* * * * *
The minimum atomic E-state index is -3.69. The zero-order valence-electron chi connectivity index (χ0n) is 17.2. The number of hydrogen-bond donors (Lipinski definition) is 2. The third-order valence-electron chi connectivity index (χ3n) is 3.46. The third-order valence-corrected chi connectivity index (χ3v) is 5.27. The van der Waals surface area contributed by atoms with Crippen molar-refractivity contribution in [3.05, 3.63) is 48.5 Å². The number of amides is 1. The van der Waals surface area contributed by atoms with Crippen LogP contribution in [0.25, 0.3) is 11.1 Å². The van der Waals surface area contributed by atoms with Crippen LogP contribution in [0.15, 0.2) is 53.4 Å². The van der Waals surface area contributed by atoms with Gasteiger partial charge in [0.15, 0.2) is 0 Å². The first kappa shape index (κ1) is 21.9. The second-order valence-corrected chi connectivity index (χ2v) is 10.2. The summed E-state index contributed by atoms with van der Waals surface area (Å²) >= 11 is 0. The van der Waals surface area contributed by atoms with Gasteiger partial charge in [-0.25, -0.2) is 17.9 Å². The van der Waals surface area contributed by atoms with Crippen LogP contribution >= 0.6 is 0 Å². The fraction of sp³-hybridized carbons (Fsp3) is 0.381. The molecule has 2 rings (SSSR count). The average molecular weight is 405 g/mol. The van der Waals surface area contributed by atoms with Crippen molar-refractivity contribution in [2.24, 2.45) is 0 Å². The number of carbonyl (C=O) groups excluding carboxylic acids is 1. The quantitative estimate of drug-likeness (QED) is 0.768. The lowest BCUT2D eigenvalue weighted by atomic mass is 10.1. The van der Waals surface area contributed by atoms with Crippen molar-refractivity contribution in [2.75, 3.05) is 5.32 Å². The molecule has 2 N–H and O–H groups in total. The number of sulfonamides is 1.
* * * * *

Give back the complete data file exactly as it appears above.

The minimum atomic E-state index is -3.69. The zero-order valence-electron chi connectivity index (χ0n) is 17.2. The number of hydrogen-bond donors (Lipinski definition) is 2. The third-order valence-electron chi connectivity index (χ3n) is 3.46. The third-order valence-corrected chi connectivity index (χ3v) is 5.27. The van der Waals surface area contributed by atoms with Crippen molar-refractivity contribution in [3.05, 3.63) is 48.5 Å². The number of amides is 1. The van der Waals surface area contributed by atoms with Crippen LogP contribution in [0.25, 0.3) is 11.1 Å². The van der Waals surface area contributed by atoms with Crippen LogP contribution in [0.15, 0.2) is 53.4 Å². The van der Waals surface area contributed by atoms with Gasteiger partial charge in [0.15, 0.2) is 0 Å². The first kappa shape index (κ1) is 21.9. The second-order valence-corrected chi connectivity index (χ2v) is 10.2. The summed E-state index contributed by atoms with van der Waals surface area (Å²) >= 11 is 0. The van der Waals surface area contributed by atoms with Gasteiger partial charge in [-0.25, -0.2) is 17.9 Å². The van der Waals surface area contributed by atoms with Crippen LogP contribution >= 0.6 is 0 Å². The fraction of sp³-hybridized carbons (Fsp3) is 0.381. The molecule has 2 rings (SSSR count). The average molecular weight is 405 g/mol. The van der Waals surface area contributed by atoms with Crippen molar-refractivity contribution in [2.24, 2.45) is 0 Å². The number of carbonyl (C=O) groups excluding carboxylic acids is 1. The quantitative estimate of drug-likeness (QED) is 0.768. The lowest BCUT2D eigenvalue weighted by atomic mass is 10.1. The van der Waals surface area contributed by atoms with Crippen molar-refractivity contribution in [2.75, 3.05) is 5.32 Å². The molecule has 2 N–H and O–H groups in total. The number of sulfonamides is 1.